By Max Thompson, University of Kent
As a PhD student with an interest in science policy, I was very excited to get the chance attend Parliamentary Links Day 2017. The subject was global opportunities and UK science, which sounded to me like it would entail a lot of discussion of Brexit and general policies which influence the internationalism of UK science, something which I feel very strongly about. The day itself was quite a change from a usual day in the lab and I had to dust off my suit and remind myself how to tie a tie the night before. Once I made my way through the airport style security into Portcullis House the day itself started with a much needed coffee. On initially entering the room I had felt a little awkward but within a minute or so I found a table other attendees and struck up a conversation. A few of the people I spoke to had attended the previous Links Day, held only a few days after the Brexit vote went through and described a somewhat tense and dramatic event, very much in the shadow of the Referendum result. I was keen to see how things had progressed since then, and to get a sense for the general feeling in the room. Although the Brexit issue had been settled for a year and allowed some time for emotions to cool and plans to be made, our Links Day came not long after the recent election which – as some of the speakers acknowledged – introduced a little uncertainty into the political situation in the UK once again.
Once our caffeine and sugar levels had been sufficiently topped up, we settled in for the actual event in the packed Attlee suite. The speaker of the house John Bercow gave a spirited and warm introduction to the room, stressing the importance of science in state schools among other issues. The event took the format of a series of speakers giving their thoughts on engagement with the rest of the world and UK science generally, followed by two panel sessions in which the panels discussed engagement with the EU in the first session and with the rest of the world in the later session.
Generally speaking, a few main themes emerged from these talks and discussions.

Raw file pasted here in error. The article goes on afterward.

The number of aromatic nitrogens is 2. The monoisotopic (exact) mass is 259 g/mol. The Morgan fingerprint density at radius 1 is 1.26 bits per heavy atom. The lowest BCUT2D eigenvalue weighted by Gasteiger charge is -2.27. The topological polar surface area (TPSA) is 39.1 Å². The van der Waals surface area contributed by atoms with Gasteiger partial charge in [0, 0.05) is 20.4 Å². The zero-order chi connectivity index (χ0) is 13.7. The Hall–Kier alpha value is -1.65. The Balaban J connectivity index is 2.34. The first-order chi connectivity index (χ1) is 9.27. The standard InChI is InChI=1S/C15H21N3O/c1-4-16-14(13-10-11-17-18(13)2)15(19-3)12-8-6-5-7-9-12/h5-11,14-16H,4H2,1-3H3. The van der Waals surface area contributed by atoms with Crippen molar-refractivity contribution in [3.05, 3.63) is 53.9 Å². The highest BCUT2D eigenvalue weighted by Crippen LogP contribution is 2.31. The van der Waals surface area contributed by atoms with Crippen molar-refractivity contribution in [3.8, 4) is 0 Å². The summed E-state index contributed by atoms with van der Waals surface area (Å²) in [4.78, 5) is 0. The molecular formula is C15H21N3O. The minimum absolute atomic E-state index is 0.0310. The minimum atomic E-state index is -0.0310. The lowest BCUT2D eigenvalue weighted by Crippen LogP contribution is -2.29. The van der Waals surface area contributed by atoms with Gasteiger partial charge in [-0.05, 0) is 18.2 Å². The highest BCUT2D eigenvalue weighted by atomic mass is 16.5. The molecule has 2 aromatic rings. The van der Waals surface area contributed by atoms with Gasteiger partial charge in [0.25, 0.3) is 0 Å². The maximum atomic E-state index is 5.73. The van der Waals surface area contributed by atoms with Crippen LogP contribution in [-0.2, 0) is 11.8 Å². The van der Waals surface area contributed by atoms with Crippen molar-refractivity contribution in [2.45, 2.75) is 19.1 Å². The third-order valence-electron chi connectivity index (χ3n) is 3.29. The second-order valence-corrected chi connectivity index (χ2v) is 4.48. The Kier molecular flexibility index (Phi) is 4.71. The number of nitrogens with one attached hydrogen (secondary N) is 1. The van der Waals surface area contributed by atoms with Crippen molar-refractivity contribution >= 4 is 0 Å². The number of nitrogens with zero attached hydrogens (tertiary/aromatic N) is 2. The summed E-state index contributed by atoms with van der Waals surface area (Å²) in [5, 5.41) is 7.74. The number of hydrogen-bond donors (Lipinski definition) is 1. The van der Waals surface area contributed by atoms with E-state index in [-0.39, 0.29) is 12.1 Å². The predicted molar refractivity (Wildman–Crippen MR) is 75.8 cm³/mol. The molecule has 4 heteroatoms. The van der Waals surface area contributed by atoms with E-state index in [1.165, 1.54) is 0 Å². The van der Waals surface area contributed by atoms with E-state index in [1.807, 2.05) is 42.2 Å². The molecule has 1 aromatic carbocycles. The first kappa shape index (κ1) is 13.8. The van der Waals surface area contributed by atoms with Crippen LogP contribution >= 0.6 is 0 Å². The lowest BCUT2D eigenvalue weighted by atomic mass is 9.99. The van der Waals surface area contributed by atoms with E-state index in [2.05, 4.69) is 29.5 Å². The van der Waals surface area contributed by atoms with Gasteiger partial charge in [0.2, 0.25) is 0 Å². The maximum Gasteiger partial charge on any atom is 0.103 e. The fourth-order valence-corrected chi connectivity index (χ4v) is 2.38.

Brexit still looms large over UK science
Particularly in the panel sessions and in the questions asked by the audience, it is clear that the potential effects of Brexit on science is still the principle policy issue occupying the minds of many scientists. There was widespread support for guarantees to be made about the status of EU nationals who are currently working in UK labs, as well as making efforts to ensure that international mobility for academics is maintained including specific suggestions such as removing international students from immigration statistics. Concerning figures were presented by speakers representing Italian and Spanish scientists which suggest that in each case, 70-80% of researchers from these countries in the UK are considering leaving it with (in the case of the Italians) 85% of those people changing their mind about staying in the UK on the basis of the Referendum result. Brexit was described as a “shattering blow” to EU collaborations by one speaker, with fears of general xenophobia beyond direct policy issues making the UK less attractive to foreign researchers being voiced by members of the audience.
On the positive side of the issue, it was clear from the Minister of State for Universities, Science Research and Innovation, Jo Johnson’s speech that the government, or at least aspects of it, are well aware of these issues and are seeking a resolution to them. He also made the welcome announcement that funding for the JET nuclear fusion project would be maintained and signalled a willingness to maintain UK funding for EU collaborations, although specifics for that will need be confirmed in the future. He also discussed changes to UK science funding which have the potential to make positive change if fully enacted.
The formation of UKRI and increases in the science budget
The first keynote speaker was Sir John Kingman, the Chair for the newly announced body UK Research and Innovation (UKRI). Although it isn’t fully formed yet, the UKRI is proposed to bring together the seven different Research Councils currently directing much research funding in the UK. The big idea is that this ‘super research council’ will enable more interdisciplinary science and a more strategic and joined up approach. This is now due to be accompanied by an increase in the annual spend on science funding. Jo Johnson stated in his speech that there has been a period of government underspending on science, which is below the levels of funding which are seen in peer nations such as Germany, however this is due to change. Both the conservative and the labour party have now committed to targets to raise the science budget as a percentage of GDP, from current levels of about 1.7% up to 2.4% (Conservative target) and 3% (Labour target). While these are targets and we need to wait and see what happens, it shows an increased awareness of the importance of science by both parties and is a welcome development nonetheless.
This is certainly an interesting time in UK science. A few of the speakers spoke of the need to ensure that the changes, which are inevitably coming to UK science, are predominantly positive and of the need to focus on the opportunities as well as the challenges ahead. One thing that was agreed on is that if the UK is to maintain its considerable strength in science, the next few years are very important.